Heading to Sendai

The day has finally arrived, and ManoaDNA is off on another adventure in Japan.  This trip though, has a little different feel to it as we depart.

Usually, as we prepare for our Golden Week tour with Hawai’i Tourism Japan, we know what to expect.  We get our song list ready, we get our attire all squared away, and look forward to promoting Hawai’i and seeing our family and friends.  With the recent tragedy and ongoing struggles in Japan, our preparations were completely different.  The immediate question we all asked was “Will we even get a chance to go?” 

Eventually, the final decision came down to us, and it came with a wrinkle: a trip to visit Sendai and perform. 

First I heard from Alex, who regretfully was forced to decline.  He had worked so hard this semeseter and needed to stay back to finish his finals and graduate from school.

Next, I heard from Dad.  He volunteered right away and would go with the HTJ convoy, a “no brainer” for him.

Finally, it was up to me. I knew in my heart I wanted to go, but I was scared.  Scared of radiation, scared of earthquakes, but especially scared of the unknown.

As I was personally wrestling with the decision, I sought advice from anyone and everyone.  Day after day, I heard updates from the news, our friends, and HTJ.  I even sought council in fellow musicians who were also hearing and making decisions on their schedules.  No matter how many opinions I got, I still had no answer.  It was very frustrating.

The night before I had to give my decision, I sat down and began writing my thoughts out on paper.  I do this when I get stuck or frustrated as it helps me organize my brain.  As I was jotting down ideas, I began to realized why I was getting so frustrated.  I didn’t want to see Japan in a weak state.  Let me try to explain by comparing it to the time I saw Mike Tyson get knocked down by Buster Douglas.

When Mike Tyson began his professional career, everyone who entered the ring was slaughtered by Tyson’s vicious power and speed.  As a kid, I naturally became a huge Mike Tyson fan and began admiring him as an invincible idol.  I bought his video game with matching Nintendo Power Glove (nerd alert!), watched his fights, and even debated getting his signature haircut (a #2 on top with a bald fade on the sides, again nerd alert!).  The day he suffered his first defeat to Buster Douglas, he suddenly became vulnerable.  From then on, I didn’t idolize Tyson as much because I wanted to keep his “Iron Mike” image in my head, not the ear-biting one he eventually became.

Japan is like Mike Tyson.  I’m scared to see the devestation first hand, because I don’t want to see my idol when their down.  After several trips in and around Japan, I have come to understand that these are people who have respect for others, and work hard to make sure they represent themselves and their families to the highest degree.  In a lot of ways, I wish my daily life was more like their daily life and that people here treated eachother the same way they do in Japan.  I was frustrated with myself because I know it will be hard to see them weak and fragile, especially because I was used to them being strong.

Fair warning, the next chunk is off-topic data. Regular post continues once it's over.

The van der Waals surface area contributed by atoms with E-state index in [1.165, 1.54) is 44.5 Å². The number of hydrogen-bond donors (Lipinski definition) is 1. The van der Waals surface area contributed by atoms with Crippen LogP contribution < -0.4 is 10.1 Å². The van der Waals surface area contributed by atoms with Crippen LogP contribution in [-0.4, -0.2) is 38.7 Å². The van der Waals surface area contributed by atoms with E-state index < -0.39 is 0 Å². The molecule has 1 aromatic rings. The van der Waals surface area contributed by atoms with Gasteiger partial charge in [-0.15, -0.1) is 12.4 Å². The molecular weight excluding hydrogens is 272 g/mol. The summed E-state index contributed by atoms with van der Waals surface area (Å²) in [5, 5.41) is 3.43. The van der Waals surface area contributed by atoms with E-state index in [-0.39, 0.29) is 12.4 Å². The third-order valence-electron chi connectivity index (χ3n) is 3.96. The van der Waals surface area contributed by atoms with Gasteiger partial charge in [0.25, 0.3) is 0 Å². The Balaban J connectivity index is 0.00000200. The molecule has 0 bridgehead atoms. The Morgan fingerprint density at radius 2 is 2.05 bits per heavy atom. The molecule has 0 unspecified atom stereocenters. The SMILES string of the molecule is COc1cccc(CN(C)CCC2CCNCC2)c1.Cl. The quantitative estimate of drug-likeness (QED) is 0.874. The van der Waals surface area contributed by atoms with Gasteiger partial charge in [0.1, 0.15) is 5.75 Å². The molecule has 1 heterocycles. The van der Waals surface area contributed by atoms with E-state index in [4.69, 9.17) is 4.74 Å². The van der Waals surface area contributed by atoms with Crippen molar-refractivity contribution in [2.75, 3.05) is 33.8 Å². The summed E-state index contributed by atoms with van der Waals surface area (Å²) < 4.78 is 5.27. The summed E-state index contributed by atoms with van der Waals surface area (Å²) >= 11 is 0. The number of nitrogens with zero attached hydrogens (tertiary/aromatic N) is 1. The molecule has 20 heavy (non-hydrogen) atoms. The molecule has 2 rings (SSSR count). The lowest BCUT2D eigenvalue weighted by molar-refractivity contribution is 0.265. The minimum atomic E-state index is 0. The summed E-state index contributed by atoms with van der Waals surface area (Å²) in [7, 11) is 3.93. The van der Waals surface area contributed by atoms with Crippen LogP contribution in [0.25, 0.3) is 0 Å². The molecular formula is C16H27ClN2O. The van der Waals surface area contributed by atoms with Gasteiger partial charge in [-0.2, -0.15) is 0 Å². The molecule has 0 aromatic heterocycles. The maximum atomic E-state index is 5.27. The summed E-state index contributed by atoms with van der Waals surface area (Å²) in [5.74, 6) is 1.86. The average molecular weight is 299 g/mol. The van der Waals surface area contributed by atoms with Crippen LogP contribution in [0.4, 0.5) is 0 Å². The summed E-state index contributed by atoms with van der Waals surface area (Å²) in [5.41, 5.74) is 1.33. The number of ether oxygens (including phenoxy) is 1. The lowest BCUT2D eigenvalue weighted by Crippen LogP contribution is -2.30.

So what made me decide to go?  Unlike an idol like Mike Tyson, I know that Japan will rebound and be strong once again.  They will rebuild their cities, get people back to work, and back to their normal lives.  Instead of viewing the aftermath as a negative thing, I am now excited to witness the beginning of the rebuild.  I want to be able to say, thirty years from now, I was there to witness the beginning. 

More importantly, we will get to sing.  We will be visiting several evacuation camps, Dad and I will be singing Hawaiian music, and Aureana Tseu will dance.  We will get to share, even if only for a day, our talents and give people a reason to smile.  It is a great responsibility, and I am very thankful for the opportunity.

Keep checking into Dad’s blog and my blog, as we will be posting when we can.  Like I mentioned last week, I will be taking my video camera up (along with my still camera) and will try to document as much as I can.  If you have any questions or comments, feel free to leave a comment below or tweet me on twitter.



  1. When I heard of that you are going to visit to the shelter, I was so worried about you guys. I’m still worried about you but thank you for coming to Japan and also stricken area in such a situation. I’m deeply grateful to you for your thoughtfulness and aloha spirit. I’m sure your music and spirit will heal the people and make them smile. I’m looking forward to seeing you guys in Japan. ありがとう! Mahalo! and Thank you again!!

  2. Mahalo Nick for your kindness. Have a safe trip to Japan. I will see you in Osaka. Take care…

  3. I am so proud of you and your approach to this challenge. Your courage, strength and music will bring a lot of HOPE and JOY to all those that are struggling. Because you are there, YOU MADE A DIFFERENCE! The people of Japan will be forever grateful to you.

  4. to you, your dad, and aureana – wow the sheltered people in sendai as we know that the aloha spirit can go so far to make them forget what they are up against just by listening to your music and dance. many of us would like to join you too and make a difference for these people.

    please keep in touch.